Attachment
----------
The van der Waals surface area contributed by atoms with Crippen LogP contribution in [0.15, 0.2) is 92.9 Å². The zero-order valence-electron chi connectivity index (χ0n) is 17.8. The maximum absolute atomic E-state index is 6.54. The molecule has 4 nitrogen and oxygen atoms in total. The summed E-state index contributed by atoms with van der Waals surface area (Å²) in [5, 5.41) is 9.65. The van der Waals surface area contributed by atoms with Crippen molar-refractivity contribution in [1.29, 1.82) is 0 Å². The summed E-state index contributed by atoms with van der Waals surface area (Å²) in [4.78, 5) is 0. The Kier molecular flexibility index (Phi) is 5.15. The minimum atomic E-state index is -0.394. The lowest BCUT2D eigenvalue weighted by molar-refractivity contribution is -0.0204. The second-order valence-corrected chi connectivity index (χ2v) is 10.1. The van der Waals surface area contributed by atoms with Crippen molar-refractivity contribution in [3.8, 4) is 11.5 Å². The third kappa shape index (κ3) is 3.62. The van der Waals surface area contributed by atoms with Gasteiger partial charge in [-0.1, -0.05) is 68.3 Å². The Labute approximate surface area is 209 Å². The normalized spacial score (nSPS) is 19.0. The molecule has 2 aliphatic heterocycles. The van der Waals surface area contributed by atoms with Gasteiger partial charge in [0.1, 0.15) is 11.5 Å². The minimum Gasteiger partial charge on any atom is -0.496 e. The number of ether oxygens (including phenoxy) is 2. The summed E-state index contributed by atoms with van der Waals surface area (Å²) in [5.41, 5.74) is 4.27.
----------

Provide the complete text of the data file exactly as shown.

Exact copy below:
The van der Waals surface area contributed by atoms with Crippen LogP contribution in [0.15, 0.2) is 92.9 Å². The zero-order valence-electron chi connectivity index (χ0n) is 17.8. The maximum absolute atomic E-state index is 6.54. The molecule has 4 nitrogen and oxygen atoms in total. The summed E-state index contributed by atoms with van der Waals surface area (Å²) in [5, 5.41) is 9.65. The van der Waals surface area contributed by atoms with Crippen molar-refractivity contribution in [1.29, 1.82) is 0 Å². The summed E-state index contributed by atoms with van der Waals surface area (Å²) in [4.78, 5) is 0. The Kier molecular flexibility index (Phi) is 5.15. The minimum atomic E-state index is -0.394. The lowest BCUT2D eigenvalue weighted by molar-refractivity contribution is -0.0204. The second-order valence-corrected chi connectivity index (χ2v) is 10.1. The van der Waals surface area contributed by atoms with Crippen molar-refractivity contribution in [3.8, 4) is 11.5 Å². The third kappa shape index (κ3) is 3.62. The van der Waals surface area contributed by atoms with Gasteiger partial charge in [-0.1, -0.05) is 68.3 Å². The Labute approximate surface area is 209 Å². The normalized spacial score (nSPS) is 19.0. The molecule has 2 aliphatic heterocycles. The van der Waals surface area contributed by atoms with Gasteiger partial charge in [0.1, 0.15) is 11.5 Å². The minimum Gasteiger partial charge on any atom is -0.496 e. The number of ether oxygens (including phenoxy) is 2. The summed E-state index contributed by atoms with van der Waals surface area (Å²) in [5.41, 5.74) is 4.27.